An article in today’s Knoxville News caused me to reflect yet again about the state of healthcare in our country, these United States. The essence of the article was the focus that Christian Scientists do not believe in modern medical practice, but rather in the power of prayer, so should they not be allowed to opt out of paying for the Affordable Care Act?
The Christian Scientists interviewed for the article were by no means stupid or foolish. One stated clearly that they wanted healthcare to be available to all. Well, yes, but then you do have to pay for it.
The reasons why Christian Scientists, and indeed everyone else, needs to help pay for healthcare for all are manifold. Lets start with the simple: even the most dogmatic of practitioners must admit that there are circumstances where they would want to rely on modern medicine. If they are in an accident, or a fire breaks out, or if someone targets them in a drive-by shooting, surely they don’t think prayer alone will repair broken limbs, soothe burns or remove bullets.
The next point will be more controversial, but it needs to be said. When there are minor children involved, there is a genuine and important conflict between parental rights and the health and welfare of the child–and I think the child’s welfare overrules parental rights. It is one thing to deny a child a medical professional for the common cold, but quite another to prevent that child from receiving care for life threatening illnesses or immunizations intended to protect not only one’s own child, but everyone else in the community. I come down in this issue on the side of the power of the state to intervene and require that competent medical professionals be empowered to care for seriously ill children, and to require immunizations for all children.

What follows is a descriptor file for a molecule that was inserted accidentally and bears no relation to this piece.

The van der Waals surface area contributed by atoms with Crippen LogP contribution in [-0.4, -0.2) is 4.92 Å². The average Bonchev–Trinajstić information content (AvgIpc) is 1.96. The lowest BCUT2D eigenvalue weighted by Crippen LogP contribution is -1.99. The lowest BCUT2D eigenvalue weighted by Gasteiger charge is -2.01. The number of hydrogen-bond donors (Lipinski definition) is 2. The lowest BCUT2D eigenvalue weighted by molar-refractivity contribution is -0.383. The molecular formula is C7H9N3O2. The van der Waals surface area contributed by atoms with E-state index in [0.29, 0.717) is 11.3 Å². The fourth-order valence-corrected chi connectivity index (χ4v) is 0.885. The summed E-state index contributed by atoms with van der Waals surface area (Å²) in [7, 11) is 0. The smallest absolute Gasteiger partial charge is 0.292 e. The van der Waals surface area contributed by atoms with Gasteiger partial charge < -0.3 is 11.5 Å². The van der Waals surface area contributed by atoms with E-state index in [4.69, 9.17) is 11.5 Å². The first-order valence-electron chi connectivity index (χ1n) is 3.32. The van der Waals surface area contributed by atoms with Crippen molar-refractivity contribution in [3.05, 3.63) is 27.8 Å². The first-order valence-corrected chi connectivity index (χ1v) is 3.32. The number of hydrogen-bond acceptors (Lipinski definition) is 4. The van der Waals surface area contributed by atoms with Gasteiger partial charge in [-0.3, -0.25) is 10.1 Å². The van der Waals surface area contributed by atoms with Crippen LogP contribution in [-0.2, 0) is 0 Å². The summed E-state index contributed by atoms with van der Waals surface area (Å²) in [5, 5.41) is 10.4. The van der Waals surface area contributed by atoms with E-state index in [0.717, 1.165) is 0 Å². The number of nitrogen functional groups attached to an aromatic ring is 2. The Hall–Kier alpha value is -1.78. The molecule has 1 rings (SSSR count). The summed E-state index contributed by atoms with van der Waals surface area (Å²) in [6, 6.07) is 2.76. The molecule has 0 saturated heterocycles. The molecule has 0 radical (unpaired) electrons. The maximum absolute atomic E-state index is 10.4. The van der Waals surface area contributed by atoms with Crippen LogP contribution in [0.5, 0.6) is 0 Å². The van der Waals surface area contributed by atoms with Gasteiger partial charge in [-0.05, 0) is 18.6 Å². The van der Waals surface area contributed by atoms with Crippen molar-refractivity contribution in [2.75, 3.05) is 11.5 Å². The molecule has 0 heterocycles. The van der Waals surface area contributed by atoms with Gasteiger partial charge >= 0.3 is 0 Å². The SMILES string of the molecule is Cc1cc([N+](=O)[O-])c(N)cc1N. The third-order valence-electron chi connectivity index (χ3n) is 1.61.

One issue which often arises is that of compulsory payment. As far as I know, Christian Scientists have never claimed the right to be exempt from the Medicare Tax which is shared among all employees. We do not allow Quakers or other pacifists to opt out of the income taxes required to fund our military. People are allowed to change their religious affiliations whenever they please–just how would we be able to deal with folks who opt in and opt out of one religion or another over their lifespans?
This past year saw the infamous “Hobby Lobby” decision by the U.S. Supreme Court which I believe may go down as the among the worst decisions ever made by that body, on a par with the Dred Scott decision which helped lead to the Civil War. The Court held that Hobby Lobby could not be compelled to pay for health insurance which included abortion options. But what if a company owned by Jehovah’s Witnesses objected to paying for insurance that covers blood transfusions?
Of course I’m not suggesting that Christian Scientists should not have the right to decline medical attention. And perhaps their healthful lifestyles and meditative practices will lead to better lives and lower medical costs. Hopefully that is its own reward and they will not begrudge the lower costs and better protections that will result for everyone else.